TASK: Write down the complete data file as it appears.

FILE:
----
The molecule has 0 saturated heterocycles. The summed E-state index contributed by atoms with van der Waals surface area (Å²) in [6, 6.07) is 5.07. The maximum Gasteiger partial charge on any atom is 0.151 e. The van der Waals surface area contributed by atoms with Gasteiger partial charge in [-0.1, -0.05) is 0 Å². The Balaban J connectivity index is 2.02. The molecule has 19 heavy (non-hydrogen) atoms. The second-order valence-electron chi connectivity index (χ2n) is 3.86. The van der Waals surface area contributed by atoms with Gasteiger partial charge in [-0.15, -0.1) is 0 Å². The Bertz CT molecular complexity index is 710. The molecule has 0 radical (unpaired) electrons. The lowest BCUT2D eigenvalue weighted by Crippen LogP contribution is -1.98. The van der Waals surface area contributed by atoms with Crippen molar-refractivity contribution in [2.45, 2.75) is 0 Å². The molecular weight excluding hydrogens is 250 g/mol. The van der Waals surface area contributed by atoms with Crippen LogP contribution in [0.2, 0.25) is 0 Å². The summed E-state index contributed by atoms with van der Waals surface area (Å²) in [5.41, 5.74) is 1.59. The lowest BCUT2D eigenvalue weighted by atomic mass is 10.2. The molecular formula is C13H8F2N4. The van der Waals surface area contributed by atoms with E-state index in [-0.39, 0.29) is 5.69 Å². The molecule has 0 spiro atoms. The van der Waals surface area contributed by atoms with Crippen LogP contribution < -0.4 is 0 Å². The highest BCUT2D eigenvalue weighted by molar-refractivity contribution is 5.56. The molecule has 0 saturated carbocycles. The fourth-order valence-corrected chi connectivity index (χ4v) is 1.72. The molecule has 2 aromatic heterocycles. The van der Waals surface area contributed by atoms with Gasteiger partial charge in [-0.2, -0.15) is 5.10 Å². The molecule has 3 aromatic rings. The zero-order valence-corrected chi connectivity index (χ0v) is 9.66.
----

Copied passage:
The molecule has 0 saturated heterocycles. The summed E-state index contributed by atoms with van der Waals surface area (Å²) in [6, 6.07) is 5.07. The maximum Gasteiger partial charge on any atom is 0.151 e. The van der Waals surface area contributed by atoms with Gasteiger partial charge in [-0.1, -0.05) is 0 Å². The Balaban J connectivity index is 2.02. The molecule has 19 heavy (non-hydrogen) atoms. The second-order valence-electron chi connectivity index (χ2n) is 3.86. The van der Waals surface area contributed by atoms with Gasteiger partial charge in [-0.15, -0.1) is 0 Å². The Bertz CT molecular complexity index is 710. The molecule has 0 radical (unpaired) electrons. The lowest BCUT2D eigenvalue weighted by Crippen LogP contribution is -1.98. The van der Waals surface area contributed by atoms with Crippen molar-refractivity contribution in [2.45, 2.75) is 0 Å². The molecular weight excluding hydrogens is 250 g/mol. The van der Waals surface area contributed by atoms with Crippen LogP contribution in [0.2, 0.25) is 0 Å². The summed E-state index contributed by atoms with van der Waals surface area (Å²) in [5.41, 5.74) is 1.59. The lowest BCUT2D eigenvalue weighted by atomic mass is 10.2. The molecular formula is C13H8F2N4. The van der Waals surface area contributed by atoms with E-state index in [-0.39, 0.29) is 5.69 Å². The molecule has 0 spiro atoms. The van der Waals surface area contributed by atoms with Crippen LogP contribution < -0.4 is 0 Å². The highest BCUT2D eigenvalue weighted by molar-refractivity contribution is 5.56. The molecule has 0 saturated carbocycles. The fourth-order valence-corrected chi connectivity index (χ4v) is 1.72. The molecule has 2 aromatic heterocycles. The van der Waals surface area contributed by atoms with Gasteiger partial charge in [-0.2, -0.15) is 5.10 Å². The molecule has 3 aromatic rings. The zero-order valence-corrected chi connectivity index (χ0v) is 9.66.